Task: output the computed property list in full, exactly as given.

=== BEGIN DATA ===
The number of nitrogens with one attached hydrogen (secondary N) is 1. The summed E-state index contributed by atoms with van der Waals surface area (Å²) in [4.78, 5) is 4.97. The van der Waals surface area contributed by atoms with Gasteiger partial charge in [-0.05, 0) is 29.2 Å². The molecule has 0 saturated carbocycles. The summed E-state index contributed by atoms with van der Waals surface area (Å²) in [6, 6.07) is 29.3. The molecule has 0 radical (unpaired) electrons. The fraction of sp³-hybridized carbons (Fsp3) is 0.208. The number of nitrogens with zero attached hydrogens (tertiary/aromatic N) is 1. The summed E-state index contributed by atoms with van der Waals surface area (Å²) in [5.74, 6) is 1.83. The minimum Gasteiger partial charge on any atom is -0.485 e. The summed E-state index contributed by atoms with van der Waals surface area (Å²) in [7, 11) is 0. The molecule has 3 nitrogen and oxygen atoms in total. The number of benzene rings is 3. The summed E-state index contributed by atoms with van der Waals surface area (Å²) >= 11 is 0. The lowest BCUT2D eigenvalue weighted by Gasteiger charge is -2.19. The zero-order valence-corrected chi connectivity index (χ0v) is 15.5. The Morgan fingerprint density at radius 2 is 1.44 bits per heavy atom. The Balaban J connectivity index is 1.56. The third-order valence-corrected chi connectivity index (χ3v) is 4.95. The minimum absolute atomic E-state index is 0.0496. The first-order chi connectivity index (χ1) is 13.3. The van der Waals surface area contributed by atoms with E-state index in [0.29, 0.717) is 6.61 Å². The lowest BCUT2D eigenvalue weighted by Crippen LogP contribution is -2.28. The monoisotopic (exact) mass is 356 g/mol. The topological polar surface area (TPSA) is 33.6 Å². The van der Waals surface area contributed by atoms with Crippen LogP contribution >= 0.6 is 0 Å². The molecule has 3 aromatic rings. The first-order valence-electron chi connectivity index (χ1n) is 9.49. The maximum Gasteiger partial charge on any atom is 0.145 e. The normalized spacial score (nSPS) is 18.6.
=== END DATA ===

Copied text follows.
The number of nitrogens with one attached hydrogen (secondary N) is 1. The summed E-state index contributed by atoms with van der Waals surface area (Å²) in [4.78, 5) is 4.97. The van der Waals surface area contributed by atoms with Gasteiger partial charge in [-0.05, 0) is 29.2 Å². The molecule has 0 saturated carbocycles. The summed E-state index contributed by atoms with van der Waals surface area (Å²) in [6, 6.07) is 29.3. The molecule has 0 radical (unpaired) electrons. The fraction of sp³-hybridized carbons (Fsp3) is 0.208. The number of nitrogens with zero attached hydrogens (tertiary/aromatic N) is 1. The summed E-state index contributed by atoms with van der Waals surface area (Å²) in [5.74, 6) is 1.83. The minimum Gasteiger partial charge on any atom is -0.485 e. The summed E-state index contributed by atoms with van der Waals surface area (Å²) in [7, 11) is 0. The molecule has 3 nitrogen and oxygen atoms in total. The number of benzene rings is 3. The summed E-state index contributed by atoms with van der Waals surface area (Å²) >= 11 is 0. The lowest BCUT2D eigenvalue weighted by Gasteiger charge is -2.19. The zero-order valence-corrected chi connectivity index (χ0v) is 15.5. The Morgan fingerprint density at radius 2 is 1.44 bits per heavy atom. The Balaban J connectivity index is 1.56. The third-order valence-corrected chi connectivity index (χ3v) is 4.95. The minimum absolute atomic E-state index is 0.0496. The first-order chi connectivity index (χ1) is 13.3. The van der Waals surface area contributed by atoms with E-state index in [0.29, 0.717) is 6.61 Å². The lowest BCUT2D eigenvalue weighted by Crippen LogP contribution is -2.28. The monoisotopic (exact) mass is 356 g/mol. The topological polar surface area (TPSA) is 33.6 Å². The van der Waals surface area contributed by atoms with Crippen LogP contribution >= 0.6 is 0 Å². The molecule has 3 aromatic rings. The first-order valence-electron chi connectivity index (χ1n) is 9.49. The maximum Gasteiger partial charge on any atom is 0.145 e. The normalized spacial score (nSPS) is 18.6.